Trends in Print and Mail

The Berkshire Company Blog

Prevention Not Panic

Posted by Mark Fallon on Oct 25, 2018 8:55:50 AM

In October 2001, an unknown terrorist sent envelopes containing anthrax through the US Postal Service (USPS). The intended targets were news broadcasters and elected officials. One envelope was misdirected, and ended up at the State Department, where several employees were seriously injured.

17 years later, another terrorist is using the mail to attack people. Instead of anthrax, pipe bombs were sent to a cable news company, past presidents and elected officials. One package was misdelivered to the return address on the envelope – the local office of a congresswoman.

The similarities of the two attacks are disturbing. Fortunately, in the current incidents, no one has been physically hurt. Screening procedures conducted by trained professionals worked.

Unfortunately, people have used letter bombs for centuries, going back to the 1700s. The reasons behind the attacks have been political, religious, and racist. In most cases, the criminal targeted people for personal reasons – they had been fired, spurned by someone of the opposite sex, or lost a case in court.

The most recent events are reminders of the importance of mail center security training. In our previous blog post – Mail Center Security: Handling With Care – we stressed that the most important thing to remember when dealing with a mail bomb, biological or chemical agent threat: don’t panic. Rash actions can lead to even more harmful consequences.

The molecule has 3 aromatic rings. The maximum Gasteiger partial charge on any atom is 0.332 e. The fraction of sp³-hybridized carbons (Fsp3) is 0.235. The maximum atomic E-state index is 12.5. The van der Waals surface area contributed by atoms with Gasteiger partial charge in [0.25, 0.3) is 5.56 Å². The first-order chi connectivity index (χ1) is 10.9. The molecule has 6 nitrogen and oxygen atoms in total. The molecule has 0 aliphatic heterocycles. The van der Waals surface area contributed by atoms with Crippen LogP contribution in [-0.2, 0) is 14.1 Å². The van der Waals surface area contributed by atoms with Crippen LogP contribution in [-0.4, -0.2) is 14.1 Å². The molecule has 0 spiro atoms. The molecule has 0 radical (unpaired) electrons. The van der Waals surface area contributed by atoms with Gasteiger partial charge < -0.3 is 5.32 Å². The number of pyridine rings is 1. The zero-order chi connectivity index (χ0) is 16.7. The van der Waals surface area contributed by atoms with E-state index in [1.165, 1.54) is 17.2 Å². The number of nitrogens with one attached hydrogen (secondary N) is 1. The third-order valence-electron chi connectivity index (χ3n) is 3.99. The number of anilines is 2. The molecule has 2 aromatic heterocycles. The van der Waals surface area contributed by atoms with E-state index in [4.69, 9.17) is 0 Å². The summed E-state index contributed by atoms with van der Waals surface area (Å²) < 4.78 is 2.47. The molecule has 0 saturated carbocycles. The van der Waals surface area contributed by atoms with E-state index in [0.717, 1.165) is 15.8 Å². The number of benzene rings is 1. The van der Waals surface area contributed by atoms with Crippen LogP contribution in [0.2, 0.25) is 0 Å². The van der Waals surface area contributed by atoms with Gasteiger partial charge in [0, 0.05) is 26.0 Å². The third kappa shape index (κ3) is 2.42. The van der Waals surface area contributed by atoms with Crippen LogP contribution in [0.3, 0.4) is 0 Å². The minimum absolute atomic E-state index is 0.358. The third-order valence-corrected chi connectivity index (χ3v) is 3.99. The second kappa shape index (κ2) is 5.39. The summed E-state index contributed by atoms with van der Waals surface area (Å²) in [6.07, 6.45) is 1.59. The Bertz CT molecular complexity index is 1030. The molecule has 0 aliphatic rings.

It’s training – regular and consistent training – that will prepare your employees for the unknown. Use the resources available from the USPS and the US Postal Inspection Service (USPIS). Work with your local Postal Customer Council to schedule a class for the community. Invite a postal inspector to evaluate your mail center.

Most importantly, review the USPS suspicious package poster on a weekly basis. The characteristics of a potential hazard include:

  • No Return Address
  • Excessive Postage
  • Misspelled Words
  • Protruding Wires
  • Strange Odor
  • Oily Stains/Discoloration on Wrapper
  • Excessive Tape or String

It’s important to note that the most recent letter bombs had several of the above characteristics. The same was true for many other letter bombs. The information is accurate, and the training saved lives.

The security of your mail center is important – every day. While the threat to you or your staff may be minimal, it’s real. Don’t fall prey to fear or take rash actions that may create a crisis. Instead, educate yourself and your employees. Develop a sound plan and have it reviewed by experts. Conduct training and testing on a regular basis.

Be aware, not afraid.

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Mail Security / Postal Customer Council / USPS / U.S. Postal Service

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